No immediate changes. Again, the sale of the company was described as a positive, no need for panic. Department managers met with team members to try to answer questions. Otherwise we continued working.
How did you learn the sale had fallen through?
On August 23, Ryan posted a five-sentence message to Slack:
But I’m curious. If the company was due to go broke in November 2022–
That’s a big “if”. No evidence was ever provided, and our Head of Finance was never given an opportunity to chime in.
Ryan spent his days obsessed over just two pieces of quantitative data–how many students enrolled each day, versus how many students unsubscribed.
Individual teams such as Education and Student Success examined qualitative data:
- Is our learning content successful?
- Are students happy?
- Are they graduating?
- Getting industry jobs?
- Recommending our program?
But Ryan simply wasn’t interested. Student graduations count as a negative on his spreadsheet, since graduating students typically unsubscribe.
I guess the ratio of students coming versus students leaving wasn’t where he wanted. But if you’re asking about the urgency or the severity of the layoffs, no justification was given.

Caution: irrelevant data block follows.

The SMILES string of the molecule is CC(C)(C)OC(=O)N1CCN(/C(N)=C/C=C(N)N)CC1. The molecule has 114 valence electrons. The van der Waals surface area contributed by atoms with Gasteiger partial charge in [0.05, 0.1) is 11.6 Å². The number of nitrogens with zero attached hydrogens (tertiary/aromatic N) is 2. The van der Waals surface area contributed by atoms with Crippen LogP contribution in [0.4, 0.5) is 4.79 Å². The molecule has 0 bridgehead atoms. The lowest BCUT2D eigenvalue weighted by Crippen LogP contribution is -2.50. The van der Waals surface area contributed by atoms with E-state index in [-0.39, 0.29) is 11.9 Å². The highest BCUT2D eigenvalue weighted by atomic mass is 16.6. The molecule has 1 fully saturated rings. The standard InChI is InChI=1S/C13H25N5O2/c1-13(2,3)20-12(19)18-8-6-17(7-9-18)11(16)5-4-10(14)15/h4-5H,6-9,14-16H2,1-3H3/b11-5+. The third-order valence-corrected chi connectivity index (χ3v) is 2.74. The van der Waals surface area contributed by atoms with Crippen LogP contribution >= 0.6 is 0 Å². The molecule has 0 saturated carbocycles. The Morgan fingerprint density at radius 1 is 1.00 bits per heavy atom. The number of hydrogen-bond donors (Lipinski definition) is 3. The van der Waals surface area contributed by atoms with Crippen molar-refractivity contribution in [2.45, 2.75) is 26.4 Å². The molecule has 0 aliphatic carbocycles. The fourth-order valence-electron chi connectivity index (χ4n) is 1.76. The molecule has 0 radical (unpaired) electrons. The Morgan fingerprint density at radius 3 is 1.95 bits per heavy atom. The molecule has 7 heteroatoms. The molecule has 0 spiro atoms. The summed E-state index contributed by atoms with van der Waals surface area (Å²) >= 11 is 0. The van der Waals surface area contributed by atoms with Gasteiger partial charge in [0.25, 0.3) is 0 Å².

After the August 23 announcement, did Carson follow up with any specifics about the reduction in force?
Did he check in individually with any employees?
Did he mention a plan to continue serving Treehouse’s students?
How did employees receive details about the reduction in force?
Department managers met with employees individually, although it was clear they were just offering educated guesses about Carson’s upcoming strategy. Otherwise it was up to the Director of People & Culture to post updates to Slack as they became available.
What kind of announcements?
On September 2, the Director of People & Culture announced the final workday for affected employees would be September 30. The plan was to reduce Treehouse’s 45-person staff to 5 full-time employees and a handful of part-time contractors.
On September 9, the Director of People & Culture posted an additional announcement that there would be no severance pay for departing employees.
Carson sold a mansion for over $3.2 million, but couldn’t afford to pay severance to his employees?
And Carson didn’t make these announcements himself? What was he doing in the meantime?
Based on his Instagram posts from August and September 2021? Vacationing in New York City, moving to Connecticut, buying a boat and sailing it. None of these posts show him remotely troubled by his employees’ sufferings (nor, for that matter, for those flooded by Hurricane Henri).
Carson sold a mansion for over $3.2 million, and bought a boat, but couldn’t afford to pay severance to his employees?
But this isn’t the first time Carson has drastically reduced his team without warning?
How did employees find out they were losing their job?